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The blockbuster deal between Origin House and leading MSO Cresco Labs has been delayed by a U.S. anti-trust law review. The companies still expect the deal to proceed “in the coming months.” ... Bill C93, which will offer expedited pardons to people with simple cannabis possession charges, passed second reading in the Senate. ... TGOD announced yet another large extraction deal, despite not actually growing much product to extract.

– Mark Rendell

Origin House merger with Cresco Labs delayed by anti-trust review

The merger between Origin House (formerly called CannaRoyalty Corp.) and Cresco Labs has been delayed due to a review under U.S anti-trust law, Origin House said on Tuesday. The Canadian-funded, California-focused firm is aiming to merge with the U.S. multi-state operator in a deal that was valued at approximately $1.1-billion when it was announced in April, and touted as “the largest public company acquisition in the history of the U.S. cannabis industry.”

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Origin House shareholders, who will received 0.84 Cresco Lab subordinate shares for each of their Origin House shares, voted in favour of the deal on Tuesday. However, the merger is still under review, pursuant to U.S. antitrust laws.

“On the afternoon of June 10, 2019… the Company received a request for additional information… from the United States Department of Justice Antitrust Division. The Second Request extends the HSR Act waiting period for up to 30 days after Origin House and Cresco Labs have each substantially complied with the Second Request, unless that period is extended voluntarily by the parties or terminated sooner by the Department of Justice,” Origin House wrote in a news release on Tuesday.

“Origin House and Cresco Labs remain committed to completing the transaction and are confident that we will be able to submit all requested documentation to the Department of Justice as soon as possible,” said Marc Lustig, Chairman and CEO of Origin House in the news release.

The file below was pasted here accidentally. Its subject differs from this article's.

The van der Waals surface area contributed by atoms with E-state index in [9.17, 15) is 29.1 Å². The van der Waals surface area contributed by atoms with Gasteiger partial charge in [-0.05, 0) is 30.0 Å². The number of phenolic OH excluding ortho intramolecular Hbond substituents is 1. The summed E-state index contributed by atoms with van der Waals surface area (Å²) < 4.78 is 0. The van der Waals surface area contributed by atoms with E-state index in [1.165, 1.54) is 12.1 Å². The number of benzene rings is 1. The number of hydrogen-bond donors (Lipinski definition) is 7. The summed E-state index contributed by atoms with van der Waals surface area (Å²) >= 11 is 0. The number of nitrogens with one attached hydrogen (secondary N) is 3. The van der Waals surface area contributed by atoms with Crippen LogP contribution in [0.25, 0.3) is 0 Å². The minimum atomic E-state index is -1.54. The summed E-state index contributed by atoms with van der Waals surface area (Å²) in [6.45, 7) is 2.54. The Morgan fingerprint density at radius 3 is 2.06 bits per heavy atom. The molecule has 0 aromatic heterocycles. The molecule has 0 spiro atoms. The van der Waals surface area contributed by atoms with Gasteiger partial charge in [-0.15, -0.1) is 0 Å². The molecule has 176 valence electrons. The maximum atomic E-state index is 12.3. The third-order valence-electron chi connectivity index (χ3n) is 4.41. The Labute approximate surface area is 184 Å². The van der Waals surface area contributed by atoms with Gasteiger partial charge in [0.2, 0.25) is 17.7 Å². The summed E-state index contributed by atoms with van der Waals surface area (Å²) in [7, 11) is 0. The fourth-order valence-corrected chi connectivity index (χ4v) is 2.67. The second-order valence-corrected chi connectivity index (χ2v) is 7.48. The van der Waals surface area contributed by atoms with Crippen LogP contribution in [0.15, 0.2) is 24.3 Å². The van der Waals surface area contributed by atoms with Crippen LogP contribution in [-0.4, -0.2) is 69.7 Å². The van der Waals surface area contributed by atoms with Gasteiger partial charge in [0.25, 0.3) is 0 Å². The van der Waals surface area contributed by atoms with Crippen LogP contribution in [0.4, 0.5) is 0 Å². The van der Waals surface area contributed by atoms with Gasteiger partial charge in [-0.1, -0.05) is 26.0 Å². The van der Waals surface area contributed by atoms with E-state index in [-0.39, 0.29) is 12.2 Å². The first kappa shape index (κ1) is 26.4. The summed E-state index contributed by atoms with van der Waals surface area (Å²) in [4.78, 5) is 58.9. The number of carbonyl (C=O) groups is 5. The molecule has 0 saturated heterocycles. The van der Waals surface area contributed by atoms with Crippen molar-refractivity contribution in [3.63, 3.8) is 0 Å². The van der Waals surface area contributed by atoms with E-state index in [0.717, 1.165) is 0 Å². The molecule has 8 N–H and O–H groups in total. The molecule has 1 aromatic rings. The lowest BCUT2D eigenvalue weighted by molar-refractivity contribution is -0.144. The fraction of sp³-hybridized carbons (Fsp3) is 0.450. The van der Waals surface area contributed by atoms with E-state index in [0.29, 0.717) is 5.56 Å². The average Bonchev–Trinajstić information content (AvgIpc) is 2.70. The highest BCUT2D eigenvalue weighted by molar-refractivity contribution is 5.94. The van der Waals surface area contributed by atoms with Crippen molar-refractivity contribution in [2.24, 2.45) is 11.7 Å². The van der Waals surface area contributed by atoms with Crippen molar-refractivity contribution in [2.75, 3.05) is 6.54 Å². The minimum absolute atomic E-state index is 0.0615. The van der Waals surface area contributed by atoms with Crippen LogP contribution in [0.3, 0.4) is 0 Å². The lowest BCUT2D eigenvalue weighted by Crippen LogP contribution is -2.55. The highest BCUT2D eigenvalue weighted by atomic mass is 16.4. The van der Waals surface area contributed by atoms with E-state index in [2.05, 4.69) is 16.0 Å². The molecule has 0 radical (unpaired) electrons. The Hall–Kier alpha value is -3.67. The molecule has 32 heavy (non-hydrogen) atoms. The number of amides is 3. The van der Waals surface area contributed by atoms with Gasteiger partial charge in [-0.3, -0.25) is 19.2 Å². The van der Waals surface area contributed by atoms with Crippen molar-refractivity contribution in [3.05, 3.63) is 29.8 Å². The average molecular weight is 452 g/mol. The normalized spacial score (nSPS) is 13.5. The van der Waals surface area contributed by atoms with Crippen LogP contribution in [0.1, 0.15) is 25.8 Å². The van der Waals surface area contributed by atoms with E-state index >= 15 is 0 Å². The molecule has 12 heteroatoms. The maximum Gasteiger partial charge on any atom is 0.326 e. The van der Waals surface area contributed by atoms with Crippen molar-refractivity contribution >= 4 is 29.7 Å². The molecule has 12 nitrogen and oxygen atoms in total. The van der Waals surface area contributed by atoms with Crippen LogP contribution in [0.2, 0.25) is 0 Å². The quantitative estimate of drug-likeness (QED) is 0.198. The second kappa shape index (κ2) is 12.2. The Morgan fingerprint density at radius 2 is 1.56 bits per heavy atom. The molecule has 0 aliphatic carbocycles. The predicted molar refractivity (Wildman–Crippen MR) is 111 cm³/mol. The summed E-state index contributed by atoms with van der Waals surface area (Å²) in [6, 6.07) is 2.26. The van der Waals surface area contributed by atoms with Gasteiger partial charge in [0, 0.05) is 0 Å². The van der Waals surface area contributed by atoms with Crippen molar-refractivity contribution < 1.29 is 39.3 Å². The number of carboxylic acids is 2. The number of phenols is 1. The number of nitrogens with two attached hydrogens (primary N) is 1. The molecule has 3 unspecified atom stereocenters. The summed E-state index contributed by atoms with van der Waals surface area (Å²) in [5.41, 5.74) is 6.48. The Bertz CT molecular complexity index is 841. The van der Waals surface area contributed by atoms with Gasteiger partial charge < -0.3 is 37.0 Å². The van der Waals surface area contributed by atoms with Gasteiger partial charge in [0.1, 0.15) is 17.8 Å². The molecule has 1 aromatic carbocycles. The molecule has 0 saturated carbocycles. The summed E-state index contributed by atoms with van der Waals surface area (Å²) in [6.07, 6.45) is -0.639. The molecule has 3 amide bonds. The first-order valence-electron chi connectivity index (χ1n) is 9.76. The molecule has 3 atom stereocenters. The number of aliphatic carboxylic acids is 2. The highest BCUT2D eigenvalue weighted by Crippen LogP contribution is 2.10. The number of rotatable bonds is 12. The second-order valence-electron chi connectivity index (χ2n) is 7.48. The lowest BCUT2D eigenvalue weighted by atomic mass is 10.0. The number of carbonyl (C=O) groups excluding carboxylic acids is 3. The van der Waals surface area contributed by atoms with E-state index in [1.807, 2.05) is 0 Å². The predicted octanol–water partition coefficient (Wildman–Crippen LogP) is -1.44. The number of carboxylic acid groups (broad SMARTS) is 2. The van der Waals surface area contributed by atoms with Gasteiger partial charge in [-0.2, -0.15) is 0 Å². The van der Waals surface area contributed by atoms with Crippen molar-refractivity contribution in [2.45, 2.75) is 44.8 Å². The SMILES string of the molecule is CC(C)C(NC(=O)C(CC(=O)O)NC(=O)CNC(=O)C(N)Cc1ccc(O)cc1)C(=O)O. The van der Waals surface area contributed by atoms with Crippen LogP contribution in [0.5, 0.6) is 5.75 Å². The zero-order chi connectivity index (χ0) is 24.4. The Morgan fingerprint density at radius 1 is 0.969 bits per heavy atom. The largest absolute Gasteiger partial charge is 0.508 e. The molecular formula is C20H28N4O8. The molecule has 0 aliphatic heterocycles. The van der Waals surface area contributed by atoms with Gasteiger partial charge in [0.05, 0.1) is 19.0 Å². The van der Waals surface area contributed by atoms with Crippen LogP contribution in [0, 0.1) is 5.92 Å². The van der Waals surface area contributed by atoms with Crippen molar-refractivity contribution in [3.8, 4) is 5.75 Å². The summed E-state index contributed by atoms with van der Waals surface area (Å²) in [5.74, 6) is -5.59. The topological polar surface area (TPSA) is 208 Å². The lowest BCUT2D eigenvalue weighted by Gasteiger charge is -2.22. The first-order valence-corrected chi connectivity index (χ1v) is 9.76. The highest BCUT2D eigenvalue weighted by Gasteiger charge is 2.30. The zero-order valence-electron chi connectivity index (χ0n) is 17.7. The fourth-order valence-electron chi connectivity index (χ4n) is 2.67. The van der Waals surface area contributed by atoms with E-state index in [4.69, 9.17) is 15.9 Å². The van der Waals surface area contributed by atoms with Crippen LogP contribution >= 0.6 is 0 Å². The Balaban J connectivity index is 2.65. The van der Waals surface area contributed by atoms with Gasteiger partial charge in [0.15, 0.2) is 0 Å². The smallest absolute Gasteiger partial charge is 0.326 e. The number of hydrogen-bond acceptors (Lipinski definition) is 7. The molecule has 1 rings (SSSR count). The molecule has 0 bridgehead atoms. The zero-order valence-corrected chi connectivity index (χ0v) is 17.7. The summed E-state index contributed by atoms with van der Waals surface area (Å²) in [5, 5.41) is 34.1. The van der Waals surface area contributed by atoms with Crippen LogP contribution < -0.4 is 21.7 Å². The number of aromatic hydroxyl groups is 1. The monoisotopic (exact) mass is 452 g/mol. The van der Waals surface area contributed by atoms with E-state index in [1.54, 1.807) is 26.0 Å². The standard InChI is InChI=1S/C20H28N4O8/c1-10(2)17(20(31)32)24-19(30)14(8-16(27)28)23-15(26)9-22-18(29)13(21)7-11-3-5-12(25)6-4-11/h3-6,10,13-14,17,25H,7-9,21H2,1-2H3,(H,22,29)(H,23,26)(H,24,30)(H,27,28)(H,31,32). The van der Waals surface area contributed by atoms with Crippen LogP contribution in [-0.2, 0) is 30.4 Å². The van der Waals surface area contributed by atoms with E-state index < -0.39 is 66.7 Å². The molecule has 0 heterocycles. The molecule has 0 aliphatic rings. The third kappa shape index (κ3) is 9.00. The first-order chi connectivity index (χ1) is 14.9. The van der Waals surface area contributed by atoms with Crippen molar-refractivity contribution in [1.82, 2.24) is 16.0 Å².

The release further added that “it is now expected that the Arrangement will be completed in the coming months.”

Bill C93 passes second reading in Senate

Bill C93, which will offer an expedited, no-fee pardon to people with records of simple cannabis possessions, passed second reading in the Senate on Tuesday. The bill now heads to the Senate Committee on Legal and Constitutional Affairs, the final stage before third reading and ratification.

C93 was amended several times over the past month in the House of Commons before reaching the Senate, but remains largely the same bill the Liberals introduced earlier in the year. People with convictions for possessing less than 30 grams of cannabis will be allowed to apply for a record suspension immediately, without the usual five-year wait period, and without paying the usual $631 fee.

No pardons are being offered for more serious cannabis-related offences, such as trafficking, and the Liberal-led House decided against an NDP proposal to expunge simple possession records rather than simply offering pardons. The NDP argued that record expungement would make it easier for people to cross the border into the U.S.

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On Tuesday, Public Safety Minister Ralph Goodale told the Canadian Press that he had spoken to counterparts in Washington about the new Canadian rules around pardons.

“There may be old information, or it could be conflicting information,” he told CP. "And we just want to make sure that it’s as complete and accurate and current as it can be, so that people are not unduly or improperly impeded at the border.”

According to reporting from the Globe’s Mike Hager and Tom Cardoso from March, “Ottawa estimates roughly 10,000 Canadians will apply to get free pardons for their cannabis-possession convictions.”

TGOD announces extraction deal with Neptune

No pot? No problem. The Green Organic Dutchman announced yet another massive extraction deal on Wednesday, despite neither of its large facilities being finished or licensed and despite having registered almost no revenue from the sale of cannabis in Canada.

The company says it will supply Neptune Wellness Solutions Inc. with 230,000 kilograms of cannabis and hemp biomass over the next three years for extraction. It announced a similar, though smaller, deal with Valens GroWorks Corp. back in March

“Volumes are expected to be back-end loaded with the first year accounting for approximately 20 per cent of the total volumes of the contract,” said Neptune in a news release.

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TGOD, which has marketed itself aggressively as the world’s largest organic cannabis producer, has yet to actually grow or sell much product. The company has a small facility licensed in Ancaster, Ont., and began selling medical cannabis to a group of 200 patients in late March – its first cannabis sales in Canada. The company’s second larger facility in Ancaster, and a large greenhouse complex in Valleyfield, Que. are still under construction and have not received licenses.

“The first shipment of biomass from TGOD is expected to be received by Neptune in September 2019,” Neptune said in the news release.

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